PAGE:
Transport secretary Grant Shapps has admitted that Brexit has been “factor” behind the fuel crisis – despite his previous claims the UK’s exit from the EU had helped the country adjust to supply problems.
The cabinet minister insisted last week that cynics were “wrong” to blame Brexit for the drastic shortage of lorry drivers causing petrol shortages and the closure of forecourts.
Mr Shapps continued to argue on Tuesday that the main cause of the fuel shortages had been the cancellation of heavy goods vehicle (HGV) driver tests last year due to the pandemic.
However, the transport secretary added: “Brexit I hear mentioned a lot, and it no doubt will have been a factor.”
Speaking to broadcasters, Mr Shapps said: “On the other hand, it has actually helped us to change rules to be able to test more drivers more quickly. So, it has actually worked in both ways.”
Mr Shapps also rejected criticism that the government has been too slow to mobilise the Army to help deal with the fuel crisis.
Ministers have announced they were putting troops on standby to deliver supplies as filling stations continued to run dry. “There is a series of escalations that you go through in a crisis like this,” the transport secretary told broadcasters.
He added: “We have already put 18 different steps in place which stretch right the way back to the spring. The system was just about coping until last weekend and it would have been capable of continuing to do so.”
Mr Shapps condemned motorists who tried to fill up plastic water bottles with petrol. “It is dangerous and extremely unhelpful,” he said. “Unfortunately, as we have seen with toilet rolls ... once people start to pursue a particular item, it can quickly escalate.”
Mr Shapps also claimed there were early signs that pressure on filling stations was beginning to ease. “There are now the first very tentative signs of stabilisation in forecourt storage which won’t be reflected in the queues as yet,” he said.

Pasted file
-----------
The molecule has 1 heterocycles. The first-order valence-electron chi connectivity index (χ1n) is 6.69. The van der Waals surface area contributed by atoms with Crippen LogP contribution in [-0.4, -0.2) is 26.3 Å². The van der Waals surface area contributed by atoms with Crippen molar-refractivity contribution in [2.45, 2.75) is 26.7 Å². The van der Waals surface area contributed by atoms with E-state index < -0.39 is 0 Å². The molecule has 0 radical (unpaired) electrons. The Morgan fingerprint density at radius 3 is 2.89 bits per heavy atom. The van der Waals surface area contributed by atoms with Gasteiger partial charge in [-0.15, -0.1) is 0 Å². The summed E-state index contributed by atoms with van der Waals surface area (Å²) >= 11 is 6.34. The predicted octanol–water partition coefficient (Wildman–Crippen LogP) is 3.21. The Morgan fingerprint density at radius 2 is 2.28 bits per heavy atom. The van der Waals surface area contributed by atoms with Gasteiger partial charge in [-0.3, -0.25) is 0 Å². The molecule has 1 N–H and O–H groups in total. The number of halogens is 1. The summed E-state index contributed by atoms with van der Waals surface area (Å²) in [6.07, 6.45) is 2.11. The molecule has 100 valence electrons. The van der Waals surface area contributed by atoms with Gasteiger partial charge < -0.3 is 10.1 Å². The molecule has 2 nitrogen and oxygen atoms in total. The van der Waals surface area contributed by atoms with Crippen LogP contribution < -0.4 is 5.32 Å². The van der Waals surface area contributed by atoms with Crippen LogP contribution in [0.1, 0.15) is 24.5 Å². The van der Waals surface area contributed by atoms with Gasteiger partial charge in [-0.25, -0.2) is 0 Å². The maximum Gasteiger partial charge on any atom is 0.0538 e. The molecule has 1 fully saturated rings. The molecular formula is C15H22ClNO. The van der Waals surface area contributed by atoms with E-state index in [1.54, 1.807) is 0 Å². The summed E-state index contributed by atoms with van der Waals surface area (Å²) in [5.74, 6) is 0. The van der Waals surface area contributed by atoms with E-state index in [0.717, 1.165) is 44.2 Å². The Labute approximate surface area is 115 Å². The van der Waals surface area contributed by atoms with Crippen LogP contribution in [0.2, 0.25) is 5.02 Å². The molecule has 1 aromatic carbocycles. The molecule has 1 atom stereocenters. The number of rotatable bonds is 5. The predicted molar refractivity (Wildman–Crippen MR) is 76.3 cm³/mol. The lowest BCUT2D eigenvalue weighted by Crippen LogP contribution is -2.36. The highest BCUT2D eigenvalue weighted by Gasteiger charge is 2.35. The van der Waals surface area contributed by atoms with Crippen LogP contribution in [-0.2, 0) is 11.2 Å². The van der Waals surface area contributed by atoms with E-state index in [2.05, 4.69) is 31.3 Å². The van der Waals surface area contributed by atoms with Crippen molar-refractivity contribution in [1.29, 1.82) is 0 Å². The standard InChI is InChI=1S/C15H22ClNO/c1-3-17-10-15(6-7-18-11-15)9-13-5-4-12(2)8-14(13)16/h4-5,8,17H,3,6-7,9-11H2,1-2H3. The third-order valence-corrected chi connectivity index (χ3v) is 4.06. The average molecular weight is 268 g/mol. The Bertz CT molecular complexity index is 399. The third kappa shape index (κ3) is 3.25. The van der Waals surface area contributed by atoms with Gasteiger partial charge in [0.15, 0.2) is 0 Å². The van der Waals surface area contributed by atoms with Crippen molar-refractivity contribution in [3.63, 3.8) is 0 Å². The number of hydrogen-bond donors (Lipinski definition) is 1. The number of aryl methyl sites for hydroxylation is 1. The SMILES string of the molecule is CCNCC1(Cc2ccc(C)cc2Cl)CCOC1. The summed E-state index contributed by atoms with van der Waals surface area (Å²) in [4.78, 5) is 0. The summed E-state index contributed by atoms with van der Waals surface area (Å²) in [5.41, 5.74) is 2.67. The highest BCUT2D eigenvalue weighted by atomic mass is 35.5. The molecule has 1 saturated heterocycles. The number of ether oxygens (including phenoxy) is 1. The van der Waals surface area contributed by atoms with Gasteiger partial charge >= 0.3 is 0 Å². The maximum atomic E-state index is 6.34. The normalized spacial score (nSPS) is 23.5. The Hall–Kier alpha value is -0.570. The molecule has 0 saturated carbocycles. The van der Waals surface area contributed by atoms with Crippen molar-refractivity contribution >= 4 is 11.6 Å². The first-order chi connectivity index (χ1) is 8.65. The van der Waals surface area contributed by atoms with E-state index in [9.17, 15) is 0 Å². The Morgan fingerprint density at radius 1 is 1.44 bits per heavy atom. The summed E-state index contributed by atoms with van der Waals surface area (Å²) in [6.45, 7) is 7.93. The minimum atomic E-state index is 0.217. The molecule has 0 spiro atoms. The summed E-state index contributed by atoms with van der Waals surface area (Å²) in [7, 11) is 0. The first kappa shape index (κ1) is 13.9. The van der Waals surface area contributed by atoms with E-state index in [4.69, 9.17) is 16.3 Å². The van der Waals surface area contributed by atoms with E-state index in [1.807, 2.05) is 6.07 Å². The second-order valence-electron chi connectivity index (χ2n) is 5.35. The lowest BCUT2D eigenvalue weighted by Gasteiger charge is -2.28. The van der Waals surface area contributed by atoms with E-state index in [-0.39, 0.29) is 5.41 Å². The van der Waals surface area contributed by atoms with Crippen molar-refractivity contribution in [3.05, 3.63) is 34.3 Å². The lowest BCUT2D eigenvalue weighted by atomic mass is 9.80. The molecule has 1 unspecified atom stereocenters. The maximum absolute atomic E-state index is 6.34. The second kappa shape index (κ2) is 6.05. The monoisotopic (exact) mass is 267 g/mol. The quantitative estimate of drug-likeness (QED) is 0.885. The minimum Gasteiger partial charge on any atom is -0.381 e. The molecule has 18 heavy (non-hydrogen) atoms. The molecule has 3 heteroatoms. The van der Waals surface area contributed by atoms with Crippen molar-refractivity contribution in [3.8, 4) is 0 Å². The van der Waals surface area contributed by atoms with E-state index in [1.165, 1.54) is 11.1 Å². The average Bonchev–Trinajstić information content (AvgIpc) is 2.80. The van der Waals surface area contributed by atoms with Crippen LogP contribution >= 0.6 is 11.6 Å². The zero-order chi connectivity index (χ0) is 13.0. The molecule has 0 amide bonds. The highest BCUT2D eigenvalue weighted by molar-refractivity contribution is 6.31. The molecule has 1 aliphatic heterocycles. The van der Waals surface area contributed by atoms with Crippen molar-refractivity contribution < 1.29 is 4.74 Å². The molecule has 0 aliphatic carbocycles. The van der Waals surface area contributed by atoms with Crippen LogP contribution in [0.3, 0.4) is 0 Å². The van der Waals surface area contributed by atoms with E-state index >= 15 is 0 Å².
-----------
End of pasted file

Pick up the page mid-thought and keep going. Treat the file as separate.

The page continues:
Brian Madderson, chair of the Petrol Retailers Association (PRA), said that “disappointingly” people were continuing to panic buy fuel.
But the PRA said only 37 per cent of its petrol station forecourts have reported being out of fuel on Tuesday. “With regular restocks taking place, this percentage is likely to improve further over the next 24 hours,” the association stated.
The PRA had said on Monday that members had reported 50 per cent to 90 per cent of pumps were dry in some areas.
“There is still a bit of panic buying, there is still queuing but we are hopeful that we are seeing the first signs of a move towards equilibrium later in the week,” Madderson told Sky News.
Meanwhile, Mike Granatt, the former head of the civil contingencies secretariat, said it was time for Boris Johnson to stop “hiding away” and make a clear announcement to discourage panic buying.
Ministers are holding another meeting on Tuesday to monitor the fuel crisis. The government has said Army tanker drivers are on standby, with defence sources saying 75 drivers would initially be given training to enable them to drive fuel tankers.
The government has also committed to issuing 5,000 temporary, three-month visas to foreign drivers.
Mr Shapps last week suggested that foreign workers had helped create “systemic” problems in haulage – saying UK wages had been held down by “importing cheap European, often eastern European labour”.
The EU’s former chief negotiator Michel Barnier has said Britain’s fuel crisis is a “direct consequence” of Brexit and the decision to “end the freedom of movement” for workers across the continent.
It followed similar comments by Olaf Scholz, the man set to replace Angela Merkel as Germany’s chancellor. “We worked very hard to convince the British not to leave the union.
“Now they decided different and I hope they will manage the problems coming from that,” said the leader of the Social Democrats, referring to the driver shortage and freedom of movement.
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